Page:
Darkling Beetles

Even if you spot no other critter while wandering through wadis, you are almost guaranteed to see at least one darkling beetle, likely scurrying across the sand to find safety under a desert plant.

Darkling beetles are what we commonly call the beetles that make up the Tenebrionidae family of beetles (Order Coleoptera). There are more than 20,000 species of darkling beetles worldwide. In Egypt, there are about 400 different species, around 120 of those can be found in Sinai. I believe most of the darkling beetles that I have photographed belong to the Adesmia genus, but I have not been able to narrow down the identification any further.

Though most darkling beetles are dark in color, they are actually named for their nocturnal habits. A few beetles are colored or patterned, sometimes with red. Many of the larger species, like the ones pictured here, are flightless. The elytra (the rigid, forewings) are fused.

The domed shape of these darkling beetles, particularly those in the Adesmia genus, remind the Jebeliya Bedouin of donkeys. They refer to them as ‘uwir al banat, or “newborn donkey for girls”. 1

Darkling beetles are common in desert areas, where they fill an ecological niche as plant scavengers. They are generalist omnivores though, meaning they can feed on a wide variety of plants and animals. As both larvae and adults, they feed on fresh or decaying plant matter like leaves or rotting wood. They will also eat fungi, dead insects and larvae. You will find darkling beetles living under logs and stones, in termite and ant nests, in plant debris, and in the dry dung of animals.

I always enjoy coming across these beetles while I’m wandering. They are entertaining to watch as they scuttle out of the way or over rocks. They are a good reminder that I am not alone out there, that there is a variety of wildlife surviving in our desert wadis.

On a lunch break in Wadi Lebba a few years ago, a darkling beetle was brave enough to approach our picnic spot so I shared a bite of orange with him.

If you’ve not spotted a darkling beetle on your wanders yet, watch the ground a few meters in front of you on your next hike. Or stop for a break near some plants. If you’re quiet, you might even hear them scrambling around.

References:

1- Zalat, S., & Gilbert, F. (2008). Gardens of a Sacred Landscape: Bedouin Heritage and Natural History in the High Mountains of Sinai. Cairo: The American University in Cairo Press.

Blister Beetles

Blister beetles, in the Meloidae family of beetles, earned their name from their defense system. They secrete a caustic chemical, cantharidin, which is an effective repellent for predators and can cause blisters on the skin when the beetles are handled.

The bodies of blister beetles are usually long and slender and often bi-colored. Their antennae are threadlike or beadlike.

Blister beetles use their strong jaws to chew the flowers and foliage that they feed on.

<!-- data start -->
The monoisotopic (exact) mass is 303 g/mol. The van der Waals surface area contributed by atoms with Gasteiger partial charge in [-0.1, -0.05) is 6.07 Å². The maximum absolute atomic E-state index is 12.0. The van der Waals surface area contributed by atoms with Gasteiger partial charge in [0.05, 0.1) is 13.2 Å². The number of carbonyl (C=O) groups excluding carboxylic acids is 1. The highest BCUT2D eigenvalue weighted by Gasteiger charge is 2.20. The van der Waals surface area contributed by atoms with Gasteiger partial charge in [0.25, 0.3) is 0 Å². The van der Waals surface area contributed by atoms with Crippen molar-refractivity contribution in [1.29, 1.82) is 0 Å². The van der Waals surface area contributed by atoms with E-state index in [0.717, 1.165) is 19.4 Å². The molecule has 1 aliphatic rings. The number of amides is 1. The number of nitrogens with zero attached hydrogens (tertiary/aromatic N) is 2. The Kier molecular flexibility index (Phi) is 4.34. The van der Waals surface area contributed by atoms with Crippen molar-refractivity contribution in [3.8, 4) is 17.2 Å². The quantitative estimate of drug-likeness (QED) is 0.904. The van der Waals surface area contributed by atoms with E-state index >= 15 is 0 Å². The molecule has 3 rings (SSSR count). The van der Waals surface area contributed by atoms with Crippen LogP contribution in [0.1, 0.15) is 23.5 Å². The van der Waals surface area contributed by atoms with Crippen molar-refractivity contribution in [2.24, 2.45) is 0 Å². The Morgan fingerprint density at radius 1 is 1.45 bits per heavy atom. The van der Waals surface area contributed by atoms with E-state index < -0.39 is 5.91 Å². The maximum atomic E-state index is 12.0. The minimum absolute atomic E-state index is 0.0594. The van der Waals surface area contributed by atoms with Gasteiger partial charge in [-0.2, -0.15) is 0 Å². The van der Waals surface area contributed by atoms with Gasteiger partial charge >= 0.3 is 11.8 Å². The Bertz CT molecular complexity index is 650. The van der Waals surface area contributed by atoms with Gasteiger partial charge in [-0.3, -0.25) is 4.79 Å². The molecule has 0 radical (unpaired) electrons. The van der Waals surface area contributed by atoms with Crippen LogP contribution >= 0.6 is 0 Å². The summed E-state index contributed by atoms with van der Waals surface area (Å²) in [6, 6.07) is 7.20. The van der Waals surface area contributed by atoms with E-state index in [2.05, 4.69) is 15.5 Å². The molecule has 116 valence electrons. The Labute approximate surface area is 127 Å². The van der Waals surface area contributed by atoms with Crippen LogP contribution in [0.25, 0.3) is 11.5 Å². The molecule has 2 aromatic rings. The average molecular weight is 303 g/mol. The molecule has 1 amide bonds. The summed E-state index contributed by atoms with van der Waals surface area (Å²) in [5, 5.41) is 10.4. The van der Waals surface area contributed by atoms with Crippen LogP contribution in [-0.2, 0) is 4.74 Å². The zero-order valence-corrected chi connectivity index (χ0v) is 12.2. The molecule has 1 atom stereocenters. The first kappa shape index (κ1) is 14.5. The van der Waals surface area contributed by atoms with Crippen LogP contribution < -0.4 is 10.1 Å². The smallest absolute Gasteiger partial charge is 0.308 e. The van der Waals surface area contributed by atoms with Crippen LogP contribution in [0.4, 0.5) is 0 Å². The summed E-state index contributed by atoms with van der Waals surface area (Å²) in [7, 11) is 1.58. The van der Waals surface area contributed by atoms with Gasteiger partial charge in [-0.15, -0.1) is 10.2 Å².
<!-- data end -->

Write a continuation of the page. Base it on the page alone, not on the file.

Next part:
Mylabris sp.

The bright red and black pattern on the blister beetle pictured above is a warning sign of their toxicity to predators.

Mylabris sp.

Beetles in Sinai

Beetles, forming the largest order of insects with nearly 400,000 identified species, account for nearly 40% of all insects. So I guess it’s no surprise that my collection of beetle images is one of my largest!

Beetles in Sinai

Here’s what you can see in this sampling:

Blister Beetle
Carpet Beetle 
Darkling Beetle
Red Palm Weevil
Seven-spotted Ladybug
Hairy Rose Beetle
Jewel Beetle
and a few unidentified beetles (the blue/green ones…can anyone help with an ID?)

Ladybird Beetles

Desert Garden Ladybugs (2)

Ladybird Beetles, or Ladybugs as I grew up calling them in North America, are quite well-known beetles, but some people may be surprised to learn that you’ll find these colorful beetles in the deserts of Sinai.

Desert Garden Ladybugs (1)

Ladybirds are red, yellow, or orange colored beetles with small black spots on their wing covers. They have small dome-shaped bodies and six short legs. Contrary to popular belief, the number of spots do not indicate age but rather a specific species. Both of the beetles pictured above are Seven-spotted Ladybird Beetles (Coccinella septempunctata), one of the most common.

I have also seen Eleven-Spotted Ladybirds (Coccinella undecimpunctata), pictured below, on caper plants in the wadis around Dahab.

Ladybird Beetles (5)

Both the larvae and adults feed on aphids, small insects that suck the sap from plants. Ladybirds are therefore quite useful in helping to fight these pests in gardens, especially the ones in the mountains around St. Katherine’s, but also in my own desert garden. 🙂

Wadi GNai_Oct13 (12)

When threatened, adult ladybirds release a yellow substance from a joint on their leg that is distasteful to predators and convinces them to find their next meal somewhere else.

Ladybird Beetles (4)

The Bedouin in Sinai call Ladybird Beetles ‘uwaynat umm sulayman, or “the eyes of Solomon’s mother”.

In traditional folklore in some cultures, Ladybird Beetles are thought to bring good luck. Have ladybirds brought you any luck in the Sinai?

References:

Zalat, S., & Gilbert, F. (2008). Gardens of a Sacred Landscape: Bedouin Heritage and Natural History in the High Mountains of Sinai. Cairo: The American University in Cairo Press.

Seven-spot ladybird (Coccinella septempunctata) on ARKive.org